Bill works with industry leaders from IBM and various clients to tackle subjects ranging from “discovering your data assets” to “developing risk-based controls”, “managing insider threat” and building the “security data lake” as well as how to approach data warehousing and aggregation for security information. Leading, participating in and facilitating workshops and strategy sessions have given Bill unique insight into many of the challenges faced by today’s enterprises as they wrestle with the challenge of developing a data security strategy and having confidence in cyber security tools. Bill is always happy to share what insights he can since shared experiences often lead to innovation.

Please join us for an evening of peer networking, spirited tech talk, delicious food and private tours of one of Maryland’s best tasting new business ventures. Register now.

VSS presents Refine the Spirit of Cyber Security
Thursday, November 30, 2017  |  6pm – 9pm

Sagamore Spirit Distillery
301 East Cromwell Street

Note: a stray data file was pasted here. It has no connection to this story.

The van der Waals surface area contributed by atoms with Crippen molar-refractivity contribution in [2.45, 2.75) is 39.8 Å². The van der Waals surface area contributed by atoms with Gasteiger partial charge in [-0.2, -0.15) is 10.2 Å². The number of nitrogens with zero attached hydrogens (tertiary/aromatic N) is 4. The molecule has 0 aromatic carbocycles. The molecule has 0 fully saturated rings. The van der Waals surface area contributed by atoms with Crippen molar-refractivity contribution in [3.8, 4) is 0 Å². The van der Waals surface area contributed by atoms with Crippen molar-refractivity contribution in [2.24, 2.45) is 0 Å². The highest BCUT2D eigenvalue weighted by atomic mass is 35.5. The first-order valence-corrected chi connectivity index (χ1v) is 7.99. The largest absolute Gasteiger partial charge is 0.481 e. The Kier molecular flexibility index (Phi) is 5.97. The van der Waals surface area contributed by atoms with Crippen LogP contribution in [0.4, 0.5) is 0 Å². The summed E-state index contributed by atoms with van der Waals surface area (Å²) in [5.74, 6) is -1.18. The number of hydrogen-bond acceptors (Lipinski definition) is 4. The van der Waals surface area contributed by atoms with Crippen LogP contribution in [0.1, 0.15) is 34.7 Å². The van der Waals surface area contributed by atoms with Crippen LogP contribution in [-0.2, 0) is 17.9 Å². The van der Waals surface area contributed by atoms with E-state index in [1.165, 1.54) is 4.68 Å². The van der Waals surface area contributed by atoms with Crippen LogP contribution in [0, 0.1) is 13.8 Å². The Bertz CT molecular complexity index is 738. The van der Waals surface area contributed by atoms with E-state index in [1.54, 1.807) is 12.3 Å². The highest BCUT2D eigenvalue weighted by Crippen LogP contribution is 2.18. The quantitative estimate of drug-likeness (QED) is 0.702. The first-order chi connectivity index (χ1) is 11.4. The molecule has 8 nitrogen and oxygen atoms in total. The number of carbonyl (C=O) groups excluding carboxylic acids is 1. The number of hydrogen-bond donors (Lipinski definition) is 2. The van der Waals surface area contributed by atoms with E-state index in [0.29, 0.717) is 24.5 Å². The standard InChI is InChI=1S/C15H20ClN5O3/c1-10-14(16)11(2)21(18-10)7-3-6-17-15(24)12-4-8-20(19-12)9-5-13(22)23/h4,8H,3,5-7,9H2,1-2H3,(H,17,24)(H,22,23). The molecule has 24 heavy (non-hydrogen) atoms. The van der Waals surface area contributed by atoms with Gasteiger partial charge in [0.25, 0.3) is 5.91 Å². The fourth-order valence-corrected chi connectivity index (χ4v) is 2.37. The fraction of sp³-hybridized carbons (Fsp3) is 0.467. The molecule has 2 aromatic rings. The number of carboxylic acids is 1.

Baltimore, MD  21230

[1] Source: Wikipedia

5 Areas to Explore When Planning for a Cyber Security Incident Happening

The month of October has been identified as National Cyber Security Awareness Month (NCSAM) by the National Cyber Security Alliance. VSS has joined the effort as a NCSAM Champion to promote cyber security awareness from the breakroom to the boardroom and help you with planning for cyber security.

We encourage you to take action in protecting your business, employees and customers from online attacks, data loss and other threats – and to ultimately create a culture of cyber security at work.

We’ve listed five areas to explore planning for cyber security incidents happening and how it could impact your business and life.

1. Identify the “crown jewels”

The first step in protecting a business from cyber threats is to identify the “crown jewels” of your business. Those assets and systems that are critical to your business that would prove difficult to operate if they were lost or compromised and/or could be a high value target for cybercriminals.